Blumenthal responded that he did not accuse Kennedy of that, but that other Republicans, including Graham, had. Graham admitted that he had said he wouldn't move to confirm a final-year Trump nominee. But he noted that he'd changed his position well ahead of the death of late Justice Ruth Bader Ginsburg in reaction to the confirmation of Justice Brett Kavanaugh.
On the ACA, Sen. Maize Hirono, D-Hawaii, called the concept of "severability," which Barrett discussed at length on Wednesday, potentially indicating that she might not decide to overturn the ACA, a "smokescreen."
"She didn't invoke severability when she criticized [Chief Justice John] Roberts for as she put it 'pushing the limits of the Constitution' to uphold the Affordable Care Act," Hirono said. "If [Roberts] had followed her reasoning, he would have fought to strike down the Affordable Care Act."
Hirono ignored that Congress changed the individual mandate since Barrett made her criticisms about the ACA. But she correctly noted that President Trump and the Republicans behind the lawsuit aiming to strike down the ACA, which is scheduled to be argued on Nov. 10, are arguing that the individual mandate is not severable from the rest of the ACA.
That began more criticism of Trump from Democrats, including on his comments that he wanted a justice on the court in case there is an election-related dispute.
"This is not on the level," Sen. Chris Coons, D-Del., said of the ACA. "This is about the president's disastrous response to a pandemic and a decade-long unfilled pledge to overturn protections ... in the middle of a pandemic."
"I am not suggesting that she's engaged," in anything improper with Trump, Coons added. "It was the president's conduct himself that has put this issue in front of the American people"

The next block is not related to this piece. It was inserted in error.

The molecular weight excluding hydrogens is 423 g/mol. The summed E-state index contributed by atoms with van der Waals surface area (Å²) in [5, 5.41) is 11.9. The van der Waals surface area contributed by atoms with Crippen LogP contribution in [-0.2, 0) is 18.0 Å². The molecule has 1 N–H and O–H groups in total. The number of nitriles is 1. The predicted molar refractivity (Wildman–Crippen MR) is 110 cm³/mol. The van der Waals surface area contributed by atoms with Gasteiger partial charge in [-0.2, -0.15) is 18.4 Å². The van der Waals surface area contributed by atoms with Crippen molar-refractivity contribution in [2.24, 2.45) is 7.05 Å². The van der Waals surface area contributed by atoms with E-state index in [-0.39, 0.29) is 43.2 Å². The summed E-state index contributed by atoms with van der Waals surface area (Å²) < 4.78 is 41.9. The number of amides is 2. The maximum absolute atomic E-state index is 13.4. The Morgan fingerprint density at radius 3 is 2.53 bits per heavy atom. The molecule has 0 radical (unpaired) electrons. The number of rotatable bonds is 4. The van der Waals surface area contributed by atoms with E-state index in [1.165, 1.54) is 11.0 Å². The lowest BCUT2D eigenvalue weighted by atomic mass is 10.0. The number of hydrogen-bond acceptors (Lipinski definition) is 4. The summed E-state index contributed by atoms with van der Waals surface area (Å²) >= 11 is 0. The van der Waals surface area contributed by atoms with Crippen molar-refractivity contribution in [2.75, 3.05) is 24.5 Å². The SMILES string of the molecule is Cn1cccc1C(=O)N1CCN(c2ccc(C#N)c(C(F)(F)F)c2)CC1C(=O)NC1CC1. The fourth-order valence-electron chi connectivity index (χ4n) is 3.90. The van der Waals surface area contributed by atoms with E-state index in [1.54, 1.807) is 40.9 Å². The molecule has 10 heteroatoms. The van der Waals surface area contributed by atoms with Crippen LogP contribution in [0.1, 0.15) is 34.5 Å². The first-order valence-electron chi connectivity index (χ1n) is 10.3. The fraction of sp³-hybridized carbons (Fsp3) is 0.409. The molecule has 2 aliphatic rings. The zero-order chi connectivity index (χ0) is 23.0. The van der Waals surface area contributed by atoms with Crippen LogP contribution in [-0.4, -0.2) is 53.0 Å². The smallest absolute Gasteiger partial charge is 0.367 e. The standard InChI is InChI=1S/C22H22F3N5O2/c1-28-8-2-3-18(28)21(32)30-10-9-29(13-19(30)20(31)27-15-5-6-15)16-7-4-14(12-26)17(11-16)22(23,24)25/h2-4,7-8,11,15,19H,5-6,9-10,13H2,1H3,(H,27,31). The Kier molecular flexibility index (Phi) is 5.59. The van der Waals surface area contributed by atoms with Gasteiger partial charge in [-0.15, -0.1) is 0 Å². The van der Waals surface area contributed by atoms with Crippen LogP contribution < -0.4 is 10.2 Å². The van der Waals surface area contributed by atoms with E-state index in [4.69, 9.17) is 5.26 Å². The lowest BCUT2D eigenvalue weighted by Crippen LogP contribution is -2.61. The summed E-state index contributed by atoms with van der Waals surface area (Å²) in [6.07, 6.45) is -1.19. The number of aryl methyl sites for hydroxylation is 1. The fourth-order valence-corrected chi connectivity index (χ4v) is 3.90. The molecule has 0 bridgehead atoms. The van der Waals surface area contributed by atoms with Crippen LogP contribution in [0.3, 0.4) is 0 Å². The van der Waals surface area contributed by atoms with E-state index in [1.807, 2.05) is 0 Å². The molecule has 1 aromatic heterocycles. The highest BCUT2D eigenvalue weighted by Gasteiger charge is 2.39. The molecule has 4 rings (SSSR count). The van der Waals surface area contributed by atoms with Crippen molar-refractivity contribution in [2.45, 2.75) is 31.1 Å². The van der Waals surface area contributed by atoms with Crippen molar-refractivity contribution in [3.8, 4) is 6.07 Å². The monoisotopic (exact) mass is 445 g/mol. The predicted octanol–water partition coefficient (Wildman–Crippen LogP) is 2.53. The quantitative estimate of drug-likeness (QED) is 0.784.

Coons also slammed Barrett for not committing to recusing herself from any election-related Supreme Court case simply because Trump nominated her, a move that would be extremely unusual given the standards for justices to recuse themselves.
Democrats also said that they were concerned about many of Barrett's non-answers on issues she said could come before her on the court so therefore she could not opine.
"To not be able to answer whether you believe in the peaceful transfer of power," Sen. Cory Booker said, was "stunning."
Booker also asked for Republicans to show "grace," citing moments in American history when people have had the authority to do something but then chose not to.
"The rule of because we can ... is one that leads away from a lot of the traditions and commodores and values," of the traditional Senate, Sen. Sheldon Whitehouse, D-R.I., said, picking up on Booker's point. "Don't think that when you have established the rule of 'because we can' that when the shoe is on the other foot that you will have any credibility ... your credibility to make that argument at any time in the future will die in this room and on the Senate floor."
Durbin, as debate continued on Blumenthal's motion, began to lament both the proximity of the nomination to the election and the answers Barrett gave during the previous two days of hearings.
"I would be afraid to ask her about the presence of gravity on Earth," Durbin said, "may come up in a case someday."
"She's denied that she even has a view on climate change," Durbin said. "We are defying our own tradition, common sense ... this nomination at this moment in time is not usual, not normal and it's beneath the dignity of this committee."
"I personally reject the idea that she wasn't forthcoming," Graham said before accusing Democrats of just aiming to attack Trump and having no real argument against the nominee. "The game has been since she was nominated to get back at Trump ... If anybody in America is ready to go to the Supreme Court it's Amy Barrett."